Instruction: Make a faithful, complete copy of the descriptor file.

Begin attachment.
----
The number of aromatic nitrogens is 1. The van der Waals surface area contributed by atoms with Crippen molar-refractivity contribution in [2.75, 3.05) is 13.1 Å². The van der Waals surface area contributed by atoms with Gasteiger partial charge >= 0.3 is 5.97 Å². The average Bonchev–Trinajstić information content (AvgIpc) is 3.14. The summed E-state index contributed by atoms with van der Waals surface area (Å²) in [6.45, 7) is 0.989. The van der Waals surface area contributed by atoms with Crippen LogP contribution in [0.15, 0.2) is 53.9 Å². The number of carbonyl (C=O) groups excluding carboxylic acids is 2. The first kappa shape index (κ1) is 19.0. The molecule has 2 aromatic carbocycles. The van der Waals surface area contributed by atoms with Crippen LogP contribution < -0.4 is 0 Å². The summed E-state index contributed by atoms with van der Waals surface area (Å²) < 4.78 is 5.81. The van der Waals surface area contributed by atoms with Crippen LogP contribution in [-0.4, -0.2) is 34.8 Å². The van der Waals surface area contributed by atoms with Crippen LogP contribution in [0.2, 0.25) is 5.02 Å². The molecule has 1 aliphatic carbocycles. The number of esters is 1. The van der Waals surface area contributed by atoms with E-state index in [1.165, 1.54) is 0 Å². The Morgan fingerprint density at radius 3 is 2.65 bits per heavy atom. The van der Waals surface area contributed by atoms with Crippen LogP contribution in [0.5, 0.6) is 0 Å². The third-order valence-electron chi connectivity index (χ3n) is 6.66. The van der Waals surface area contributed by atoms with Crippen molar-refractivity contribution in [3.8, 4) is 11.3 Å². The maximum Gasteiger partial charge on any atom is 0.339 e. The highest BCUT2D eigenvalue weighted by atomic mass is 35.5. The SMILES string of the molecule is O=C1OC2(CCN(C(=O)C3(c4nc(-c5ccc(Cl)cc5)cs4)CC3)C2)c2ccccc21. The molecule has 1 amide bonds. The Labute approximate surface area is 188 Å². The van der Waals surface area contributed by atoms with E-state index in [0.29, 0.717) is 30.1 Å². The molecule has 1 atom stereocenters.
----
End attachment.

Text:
The number of aromatic nitrogens is 1. The van der Waals surface area contributed by atoms with Crippen molar-refractivity contribution in [2.75, 3.05) is 13.1 Å². The van der Waals surface area contributed by atoms with Gasteiger partial charge >= 0.3 is 5.97 Å². The average Bonchev–Trinajstić information content (AvgIpc) is 3.14. The summed E-state index contributed by atoms with van der Waals surface area (Å²) in [6.45, 7) is 0.989. The van der Waals surface area contributed by atoms with Crippen LogP contribution in [0.15, 0.2) is 53.9 Å². The number of carbonyl (C=O) groups excluding carboxylic acids is 2. The first kappa shape index (κ1) is 19.0. The molecule has 2 aromatic carbocycles. The van der Waals surface area contributed by atoms with Crippen LogP contribution < -0.4 is 0 Å². The summed E-state index contributed by atoms with van der Waals surface area (Å²) < 4.78 is 5.81. The van der Waals surface area contributed by atoms with Crippen LogP contribution in [-0.4, -0.2) is 34.8 Å². The van der Waals surface area contributed by atoms with Crippen LogP contribution in [0.2, 0.25) is 5.02 Å². The molecule has 1 aliphatic carbocycles. The number of esters is 1. The van der Waals surface area contributed by atoms with E-state index in [1.165, 1.54) is 0 Å². The Morgan fingerprint density at radius 3 is 2.65 bits per heavy atom. The van der Waals surface area contributed by atoms with Crippen LogP contribution in [0.5, 0.6) is 0 Å². The third-order valence-electron chi connectivity index (χ3n) is 6.66. The van der Waals surface area contributed by atoms with Crippen molar-refractivity contribution in [3.8, 4) is 11.3 Å². The maximum Gasteiger partial charge on any atom is 0.339 e. The highest BCUT2D eigenvalue weighted by atomic mass is 35.5. The SMILES string of the molecule is O=C1OC2(CCN(C(=O)C3(c4nc(-c5ccc(Cl)cc5)cs4)CC3)C2)c2ccccc21. The molecule has 1 amide bonds. The Labute approximate surface area is 188 Å². The van der Waals surface area contributed by atoms with E-state index in [0.29, 0.717) is 30.1 Å². The molecule has 1 atom stereocenters.